If you look at Syria, I don't think you can make the argument that the U.S. has been involved in any serious effort to dislodge Assad, notwithstanding those two strikes.
I don’t think that's true.
There’s a weird contradiction between, on the one hand, claiming that the Russians wanted to install Trump because they thought he was going to be some kind of puppet of Russian interests, and then on the other hand saying that he is involved in a serious effort to dislodge one of Russia's most important client leaders.
What do you mean?
One of the reasons why the Russians favored Trump in the campaign was because Trump’s policy was that the U.S. has no business trying to bring about regime change in Syria, which was much more favorable to the Russians than Clinton's position that Obama should have done more to dislodge Assad. Yes, Trump did symbolically and in a very kind of inconsequential way, on two separate occasions, bomb Syria—both times applauded by Hillary Clinton. But I don’t think anyone thinks there's been a serious effort to bring about regime change in Syria.
If anything, he has partnered with Assad against ISIS and against al Qaeda, which was also Obama’s position. So I think the point here is that it's easy to exaggerate the difference for the rest of the world between Clinton and Trump. The reality is: Trump has not started new wars. He's escalated the bombing of ISIS in Syria and Iraq in a horrific way that's killed a lot of civilians. I think Hillary Clinton would have done the same. I think Clinton probably would have been more militaristic about involving the U.S. in Syria. She said she would, and I take her at her word for that. So I don’t actually think the difference for the rest of the world between those two has been nearly as grave as you're suggesting. I think the primary differences have been domestic.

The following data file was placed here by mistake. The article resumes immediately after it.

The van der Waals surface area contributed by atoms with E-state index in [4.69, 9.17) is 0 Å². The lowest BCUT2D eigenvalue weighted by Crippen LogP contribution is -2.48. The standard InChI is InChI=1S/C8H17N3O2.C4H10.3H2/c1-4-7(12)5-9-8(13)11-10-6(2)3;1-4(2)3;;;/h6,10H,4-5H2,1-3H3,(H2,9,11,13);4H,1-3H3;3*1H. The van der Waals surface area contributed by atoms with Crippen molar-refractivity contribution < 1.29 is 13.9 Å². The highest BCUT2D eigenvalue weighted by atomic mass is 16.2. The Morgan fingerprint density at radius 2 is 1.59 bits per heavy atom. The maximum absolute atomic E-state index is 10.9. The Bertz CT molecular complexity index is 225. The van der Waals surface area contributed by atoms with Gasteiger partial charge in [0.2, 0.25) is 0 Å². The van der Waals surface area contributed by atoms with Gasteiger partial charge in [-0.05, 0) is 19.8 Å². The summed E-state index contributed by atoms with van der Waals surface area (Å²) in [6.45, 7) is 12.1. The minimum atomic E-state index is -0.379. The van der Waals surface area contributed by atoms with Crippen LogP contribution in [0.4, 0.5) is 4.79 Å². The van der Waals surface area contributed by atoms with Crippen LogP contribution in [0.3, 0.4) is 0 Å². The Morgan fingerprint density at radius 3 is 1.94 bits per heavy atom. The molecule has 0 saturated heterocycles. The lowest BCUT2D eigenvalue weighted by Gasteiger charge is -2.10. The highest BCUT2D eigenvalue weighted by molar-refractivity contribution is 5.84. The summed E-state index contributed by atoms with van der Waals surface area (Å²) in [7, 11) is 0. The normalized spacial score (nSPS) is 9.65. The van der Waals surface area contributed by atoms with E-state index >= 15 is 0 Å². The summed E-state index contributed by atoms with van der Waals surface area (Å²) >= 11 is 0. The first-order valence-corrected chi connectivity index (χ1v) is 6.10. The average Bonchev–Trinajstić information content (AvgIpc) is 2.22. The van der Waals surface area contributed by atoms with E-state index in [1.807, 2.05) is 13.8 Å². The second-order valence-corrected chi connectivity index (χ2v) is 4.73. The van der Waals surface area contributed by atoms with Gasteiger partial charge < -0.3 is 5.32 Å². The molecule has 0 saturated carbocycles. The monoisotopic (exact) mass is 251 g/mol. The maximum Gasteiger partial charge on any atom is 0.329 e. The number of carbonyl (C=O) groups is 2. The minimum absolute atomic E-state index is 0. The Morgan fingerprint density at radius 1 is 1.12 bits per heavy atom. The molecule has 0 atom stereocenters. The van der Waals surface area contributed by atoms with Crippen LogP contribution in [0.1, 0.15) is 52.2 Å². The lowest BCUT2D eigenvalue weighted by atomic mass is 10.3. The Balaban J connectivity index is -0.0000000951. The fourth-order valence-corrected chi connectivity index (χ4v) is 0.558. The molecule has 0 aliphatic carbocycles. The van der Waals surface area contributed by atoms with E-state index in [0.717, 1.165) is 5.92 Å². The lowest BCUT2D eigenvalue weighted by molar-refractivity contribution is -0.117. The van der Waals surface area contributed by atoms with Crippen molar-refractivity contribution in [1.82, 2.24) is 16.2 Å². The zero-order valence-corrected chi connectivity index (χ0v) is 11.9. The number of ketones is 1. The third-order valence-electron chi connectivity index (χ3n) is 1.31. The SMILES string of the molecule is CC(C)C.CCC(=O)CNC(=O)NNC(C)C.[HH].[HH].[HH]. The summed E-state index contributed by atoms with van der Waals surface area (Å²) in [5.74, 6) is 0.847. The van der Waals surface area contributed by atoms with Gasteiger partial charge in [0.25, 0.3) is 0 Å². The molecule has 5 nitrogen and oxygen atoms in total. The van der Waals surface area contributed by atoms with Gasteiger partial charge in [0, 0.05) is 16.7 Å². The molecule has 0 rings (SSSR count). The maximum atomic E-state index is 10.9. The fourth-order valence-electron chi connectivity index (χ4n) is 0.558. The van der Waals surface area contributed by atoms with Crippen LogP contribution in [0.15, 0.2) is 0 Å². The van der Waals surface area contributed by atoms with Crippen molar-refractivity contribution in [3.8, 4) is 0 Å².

It was a really close election, so I’m not going to say definitively that certain Facebook ads or tweets, or even the release of the emails, didn’t alter the outcome of the election. But what always bothers me about this analysis is that it isn’t like the Democrats just lost the presidential election in 2016. They are essentially collapsing as a national political force. And the success of Obama and his unique political talent masked that. They've lost, as you know, the House and the Senate, and statehouses and governorships all across America.
So on the list of causes why Hillary lost, I think Russian interference falls very, very, very low down on the list. When you compare it to the perception that Democrats are the party of Wall Street and Silicon Valley and the choice of someone like Hillary Clinton, who represents the status quo at a time when the status quo is uniquely hated, and the terrible campaign she ran, and the terrible messaging of “America is already great,” and the whole perception of dishonesty surrounding the Clintons for a long time—those things are much more significant to me than some Facebook ads and even the reporting on those emails.
It’s an interesting question, because if you look at what Democrats were saying in the immediate aftermath of the 2016 loss, their primary culprit was Comey, and not the WikiLeaks releases or Russia. Nate Silver did that analysis where he said that by far the biggest factor—the thing that he would identify as the primary cause of her loss—was the late release of the Comey letter.
Yes, and this perception that she’s dishonest goes way back. It’s not like it just started in June of 2016, when these WikiLeaks emails got released. These vulnerabilities are longstanding—and by the way, not invalid.
I think that’s true.
When we talk about problems, I think it’s important to talk about not just the current problem, but also the problems that might come from the proposed solution. So obviously I think it’s a bad thing if the internet is being used to deceive people with fake news or fabricated claims. But a lot of what you’re calling the Russian disinformation campaign wasn’t based on false things. Like the emails, for example, were all true. It's not like any of them were forged. And a lot of the Facebook ads that have been identified as originating from Russia voiced valid critiques that lots of people in the U.S. voiced, as well.